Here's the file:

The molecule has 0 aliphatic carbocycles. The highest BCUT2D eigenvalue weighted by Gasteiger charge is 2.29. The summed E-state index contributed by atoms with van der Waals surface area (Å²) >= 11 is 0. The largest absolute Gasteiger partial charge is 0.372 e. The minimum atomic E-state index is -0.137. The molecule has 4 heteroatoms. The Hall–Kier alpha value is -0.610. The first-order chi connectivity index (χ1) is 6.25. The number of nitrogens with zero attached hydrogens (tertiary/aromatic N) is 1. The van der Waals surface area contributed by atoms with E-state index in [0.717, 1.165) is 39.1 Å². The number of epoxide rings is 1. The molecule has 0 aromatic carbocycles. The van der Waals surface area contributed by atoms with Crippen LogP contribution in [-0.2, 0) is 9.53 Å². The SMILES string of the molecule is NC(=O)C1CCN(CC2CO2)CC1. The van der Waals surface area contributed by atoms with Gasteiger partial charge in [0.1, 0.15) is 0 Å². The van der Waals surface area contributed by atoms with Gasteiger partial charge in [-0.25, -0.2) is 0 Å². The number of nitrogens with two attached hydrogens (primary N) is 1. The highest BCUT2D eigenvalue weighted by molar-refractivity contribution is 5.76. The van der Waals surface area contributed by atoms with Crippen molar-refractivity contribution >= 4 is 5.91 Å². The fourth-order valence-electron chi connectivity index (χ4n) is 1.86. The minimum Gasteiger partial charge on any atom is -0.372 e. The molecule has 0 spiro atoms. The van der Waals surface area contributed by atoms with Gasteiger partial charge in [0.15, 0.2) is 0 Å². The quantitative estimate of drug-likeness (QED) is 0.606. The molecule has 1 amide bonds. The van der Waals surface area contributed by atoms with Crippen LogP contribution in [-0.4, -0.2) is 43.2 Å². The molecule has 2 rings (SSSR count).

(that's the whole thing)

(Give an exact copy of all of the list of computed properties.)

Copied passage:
The molecule has 0 aliphatic carbocycles. The highest BCUT2D eigenvalue weighted by Gasteiger charge is 2.29. The summed E-state index contributed by atoms with van der Waals surface area (Å²) >= 11 is 0. The largest absolute Gasteiger partial charge is 0.372 e. The minimum atomic E-state index is -0.137. The molecule has 4 heteroatoms. The Hall–Kier alpha value is -0.610. The first-order chi connectivity index (χ1) is 6.25. The number of nitrogens with zero attached hydrogens (tertiary/aromatic N) is 1. The van der Waals surface area contributed by atoms with E-state index in [0.717, 1.165) is 39.1 Å². The number of epoxide rings is 1. The molecule has 0 aromatic carbocycles. The van der Waals surface area contributed by atoms with Crippen LogP contribution in [-0.2, 0) is 9.53 Å². The SMILES string of the molecule is NC(=O)C1CCN(CC2CO2)CC1. The van der Waals surface area contributed by atoms with Gasteiger partial charge in [0.1, 0.15) is 0 Å². The van der Waals surface area contributed by atoms with Gasteiger partial charge in [-0.25, -0.2) is 0 Å². The number of nitrogens with two attached hydrogens (primary N) is 1. The highest BCUT2D eigenvalue weighted by molar-refractivity contribution is 5.76. The van der Waals surface area contributed by atoms with Crippen molar-refractivity contribution >= 4 is 5.91 Å². The fourth-order valence-electron chi connectivity index (χ4n) is 1.86. The minimum Gasteiger partial charge on any atom is -0.372 e. The molecule has 0 spiro atoms. The van der Waals surface area contributed by atoms with Gasteiger partial charge in [0.15, 0.2) is 0 Å². The quantitative estimate of drug-likeness (QED) is 0.606. The molecule has 1 amide bonds. The van der Waals surface area contributed by atoms with Crippen LogP contribution in [-0.4, -0.2) is 43.2 Å². The molecule has 2 rings (SSSR count).